Earlier this month, Azealia Banks randomly dropped her much-delayed album Broke With Expensive Taste; the record that many had waited nearly four years for had finally arrived. It didn’t have much of the fanfare you’d expect – most were pre-occupied with writing thinkpieces about the other Azalea, the one who had superseded her in both public awareness and success. It eventually limped into the UK charts at number 62.
Step back to 2011 and a 20-year-old Azealia had just unleashed the behemoth that is “212”, a crass and foulmouthed, yet expertly crafted, electronic pop song that won her fans in everyone from Beyoncé to Samantha Cameron.
At that point, she already had one botched record deal; she signed to XL in a development deal in 2008 off the back of some MySpace demos. According to her very public statements, that deal was a disaster with XL’s boss, Richard Russell, shelving her as soon as she was signed. Russell’s version is quite different, but then this wouldn’t be the last time Banks underwent difficulties with a record label.
"212" was lapped-up by a worldwide audience that seemingly had no issue with her genital-ruining statement of intent. Off the back of that success Azealia signed to Universal subsidiary Interscope (Polydor in the UK). From that point on things went a bit mental. Across the space of two years, her album was announced, pushed back; singles were announced and then pulled due to sample clearances; collaborations were announced and never materialized, and the album’s release pushed back again (and again).
Looking back, she probably wasn’t ready to be swept into a deal that, in theory, was about riding on the wave. Listening to the 1991 EP and the Fantasea Mixtape, she was still experimenting with genres, producers and sounds. In fact, late in 2012, Banks claimed that she eventually wanted to stop rapping as it was “very unladylike”, and that she wanted to make a “contemporary jazz” album. It all felt a bit like Universal had signed a hyperactive protégé who was still working out what she was going to be good at.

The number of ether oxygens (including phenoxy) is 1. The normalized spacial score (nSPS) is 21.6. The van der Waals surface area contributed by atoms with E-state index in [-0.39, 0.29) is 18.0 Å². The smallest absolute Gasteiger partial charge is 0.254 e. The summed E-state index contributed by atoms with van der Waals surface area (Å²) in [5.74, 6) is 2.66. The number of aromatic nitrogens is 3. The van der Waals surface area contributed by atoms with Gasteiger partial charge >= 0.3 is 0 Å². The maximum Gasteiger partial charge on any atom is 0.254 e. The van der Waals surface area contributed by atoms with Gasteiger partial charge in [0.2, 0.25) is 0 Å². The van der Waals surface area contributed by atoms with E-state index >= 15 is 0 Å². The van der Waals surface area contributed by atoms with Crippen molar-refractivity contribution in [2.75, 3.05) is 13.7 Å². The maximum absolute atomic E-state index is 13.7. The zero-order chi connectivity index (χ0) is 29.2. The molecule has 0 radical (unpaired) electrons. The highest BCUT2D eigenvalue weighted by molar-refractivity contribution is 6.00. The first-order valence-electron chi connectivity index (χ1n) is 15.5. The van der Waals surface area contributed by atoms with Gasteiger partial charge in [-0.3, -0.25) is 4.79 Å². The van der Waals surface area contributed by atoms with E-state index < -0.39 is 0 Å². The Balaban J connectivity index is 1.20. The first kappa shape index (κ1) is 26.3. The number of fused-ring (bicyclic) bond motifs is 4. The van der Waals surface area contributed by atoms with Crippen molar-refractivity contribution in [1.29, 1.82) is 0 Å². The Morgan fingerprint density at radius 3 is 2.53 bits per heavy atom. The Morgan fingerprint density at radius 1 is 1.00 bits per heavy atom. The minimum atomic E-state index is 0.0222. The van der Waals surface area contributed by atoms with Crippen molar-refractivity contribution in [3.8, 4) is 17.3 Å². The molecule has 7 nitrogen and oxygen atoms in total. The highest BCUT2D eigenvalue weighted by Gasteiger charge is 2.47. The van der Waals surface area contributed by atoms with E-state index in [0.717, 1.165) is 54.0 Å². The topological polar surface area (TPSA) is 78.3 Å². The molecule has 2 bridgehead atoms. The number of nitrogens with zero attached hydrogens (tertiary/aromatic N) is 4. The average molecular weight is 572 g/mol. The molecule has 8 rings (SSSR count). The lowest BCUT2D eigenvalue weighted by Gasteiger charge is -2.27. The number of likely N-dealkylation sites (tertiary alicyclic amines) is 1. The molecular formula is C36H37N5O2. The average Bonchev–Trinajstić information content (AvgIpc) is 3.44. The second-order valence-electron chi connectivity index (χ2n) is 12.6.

There are more examples of Azealia’s musical meandering. Joining forces with Pharrell on “ATM JAM” felt contrived, and the final product was an unfinished mess. Banks later renounced the track saying, “I didn't even like "ATM Jam" when I wrote this version, it's just what I came up with.” Likewise, she publicly dismissed Disclosure after prematurely announcing a collaboration, and this year said she wanted to punch "the ugly one" in the face. Banks wasn’t just playing musical chairs but setting them on fire after each round.
At the beginning of this year Broke With Expensive Taste was still to materialise. Taking to Twitter (of course), Banks publicly shamed her label, tweeting that she was “literally begging to be dropped”. Pleading with other labels to buy her out of her contract she said that was “tired of having to consult a group of old white guys about my black girl craft”, and that “they don't even know what they're listening for or to”.